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Learn How to Evaluate Online Health Information

9 de diciembre de 2016

Before the invention of the internet, the options for getting health information were limited. Flash forward 30 years and an overwhelming amount of health information is at your fingertips.

Google a symptom and thousands of “cures” – from the medically sound, to alternative treatments, to downright dangerous ideas – will pop up. How can you make sense of it all and know what to trust, and what effect has all this information had on the public?

The Good
More Engaged Patients

Research suggests that patients take a more active role in managing their own care when they are well informed about their conditions and treatment options.

Connected Communities

Living with an illness can be isolating, but the internet has helped bring people together. Now, people can connect with others in online communities and via social media to share experiences and treatments that have worked for them, or just to feel understood.

The Bad
Anxious Consumers

We’ve all been there: One minute you have a headache, and the next you’ve Googled your way to a diagnosis of something very scary, like a brain tumor. Researchers call this “cyberchondria,” and almost half of people who research medical info online wind up more anxious about their health than when they started.

Confused Patients

Researching general wellness information online can be helpful, but when it comes to actually researching a condition, things can get confusing—and unreliable. For example, one study found that almost half of results for the top medical condition searches produced results for commercial sites. Many of these sites promoted their own treatment products without scientific evidence to back up their claims. With so much conflicting information available, it’s tricky for the average person without a medical degree to wade through it all.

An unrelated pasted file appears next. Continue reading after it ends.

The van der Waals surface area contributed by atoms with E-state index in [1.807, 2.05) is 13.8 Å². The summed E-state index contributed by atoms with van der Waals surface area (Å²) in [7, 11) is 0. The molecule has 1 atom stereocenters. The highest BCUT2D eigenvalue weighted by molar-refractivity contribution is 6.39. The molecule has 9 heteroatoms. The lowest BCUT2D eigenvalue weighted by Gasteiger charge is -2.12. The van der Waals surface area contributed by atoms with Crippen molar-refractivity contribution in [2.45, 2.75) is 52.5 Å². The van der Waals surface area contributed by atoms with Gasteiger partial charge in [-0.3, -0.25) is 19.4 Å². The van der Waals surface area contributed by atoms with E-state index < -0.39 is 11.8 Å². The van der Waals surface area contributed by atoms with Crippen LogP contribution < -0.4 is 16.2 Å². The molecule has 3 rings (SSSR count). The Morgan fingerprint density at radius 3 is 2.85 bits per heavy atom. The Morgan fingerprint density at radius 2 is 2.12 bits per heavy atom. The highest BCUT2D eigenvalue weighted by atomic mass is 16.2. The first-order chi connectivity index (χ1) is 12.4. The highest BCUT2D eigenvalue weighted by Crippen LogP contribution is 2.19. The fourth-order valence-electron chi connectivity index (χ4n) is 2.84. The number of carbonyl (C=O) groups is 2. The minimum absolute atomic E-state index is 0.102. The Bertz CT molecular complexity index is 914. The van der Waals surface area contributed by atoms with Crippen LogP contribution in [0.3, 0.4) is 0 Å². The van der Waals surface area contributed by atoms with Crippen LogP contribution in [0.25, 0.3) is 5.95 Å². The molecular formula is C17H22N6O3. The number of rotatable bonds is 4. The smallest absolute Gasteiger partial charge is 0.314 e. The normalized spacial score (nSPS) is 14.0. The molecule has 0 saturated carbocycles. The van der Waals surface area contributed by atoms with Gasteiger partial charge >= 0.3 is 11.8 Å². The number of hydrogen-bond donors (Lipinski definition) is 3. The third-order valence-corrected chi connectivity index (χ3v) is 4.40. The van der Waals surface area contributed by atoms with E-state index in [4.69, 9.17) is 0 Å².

What Can You Trust?

Here are some things to keep in mind when judging the trustworthiness of online health information:

  • Website Publisher:In general, websites owned by federal government agencies, meaning they end in .gov, are sites you can trust. There are plenty of other useful, credible sites that end in .edu, .org, and .com, like WebMD and hospital websites.
  • Testimonials: Personal stories can be useful for gaining understanding, but not everyone’s experiences with medical conditions are the same. What worked for one person might not work for you.
  • Publish Date: Health research is constantly changing. Check the date the article was published and/or updated to be sure the information is timely.
  • Health Claims:Be wary of websites that make bold claims about a product or remedy that will allegedly cure a disease.

Always make sure that you can find the same information from multiple sources, and talk to your doctor about what you’ve learned online before making any changes in your treatment plan.


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